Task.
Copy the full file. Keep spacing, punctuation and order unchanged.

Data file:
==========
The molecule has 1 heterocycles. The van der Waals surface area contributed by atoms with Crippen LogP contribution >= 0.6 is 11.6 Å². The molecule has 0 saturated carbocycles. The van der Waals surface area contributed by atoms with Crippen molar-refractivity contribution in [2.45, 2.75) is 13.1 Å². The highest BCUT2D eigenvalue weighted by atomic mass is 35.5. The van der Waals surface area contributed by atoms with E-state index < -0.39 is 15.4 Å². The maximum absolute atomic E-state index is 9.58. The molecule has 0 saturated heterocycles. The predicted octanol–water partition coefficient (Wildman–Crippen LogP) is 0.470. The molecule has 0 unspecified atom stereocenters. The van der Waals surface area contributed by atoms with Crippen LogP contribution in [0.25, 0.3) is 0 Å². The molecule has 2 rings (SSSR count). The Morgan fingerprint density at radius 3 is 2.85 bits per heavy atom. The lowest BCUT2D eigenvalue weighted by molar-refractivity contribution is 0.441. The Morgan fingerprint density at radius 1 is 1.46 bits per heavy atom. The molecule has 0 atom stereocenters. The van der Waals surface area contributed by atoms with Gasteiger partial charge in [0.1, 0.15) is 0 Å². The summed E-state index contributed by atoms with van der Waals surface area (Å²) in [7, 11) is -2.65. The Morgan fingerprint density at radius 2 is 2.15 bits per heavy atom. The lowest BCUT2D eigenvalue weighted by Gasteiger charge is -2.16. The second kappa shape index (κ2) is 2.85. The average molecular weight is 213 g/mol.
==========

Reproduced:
The molecule has 1 heterocycles. The van der Waals surface area contributed by atoms with Crippen LogP contribution >= 0.6 is 11.6 Å². The molecule has 0 saturated carbocycles. The van der Waals surface area contributed by atoms with Crippen molar-refractivity contribution in [2.45, 2.75) is 13.1 Å². The highest BCUT2D eigenvalue weighted by atomic mass is 35.5. The van der Waals surface area contributed by atoms with E-state index < -0.39 is 15.4 Å². The maximum absolute atomic E-state index is 9.58. The molecule has 0 saturated heterocycles. The predicted octanol–water partition coefficient (Wildman–Crippen LogP) is 0.470. The molecule has 0 unspecified atom stereocenters. The van der Waals surface area contributed by atoms with Crippen LogP contribution in [0.25, 0.3) is 0 Å². The molecule has 2 rings (SSSR count). The Morgan fingerprint density at radius 3 is 2.85 bits per heavy atom. The lowest BCUT2D eigenvalue weighted by molar-refractivity contribution is 0.441. The Morgan fingerprint density at radius 1 is 1.46 bits per heavy atom. The molecule has 0 atom stereocenters. The van der Waals surface area contributed by atoms with Gasteiger partial charge in [0.1, 0.15) is 0 Å². The summed E-state index contributed by atoms with van der Waals surface area (Å²) in [7, 11) is -2.65. The Morgan fingerprint density at radius 2 is 2.15 bits per heavy atom. The lowest BCUT2D eigenvalue weighted by Gasteiger charge is -2.16. The second kappa shape index (κ2) is 2.85. The average molecular weight is 213 g/mol.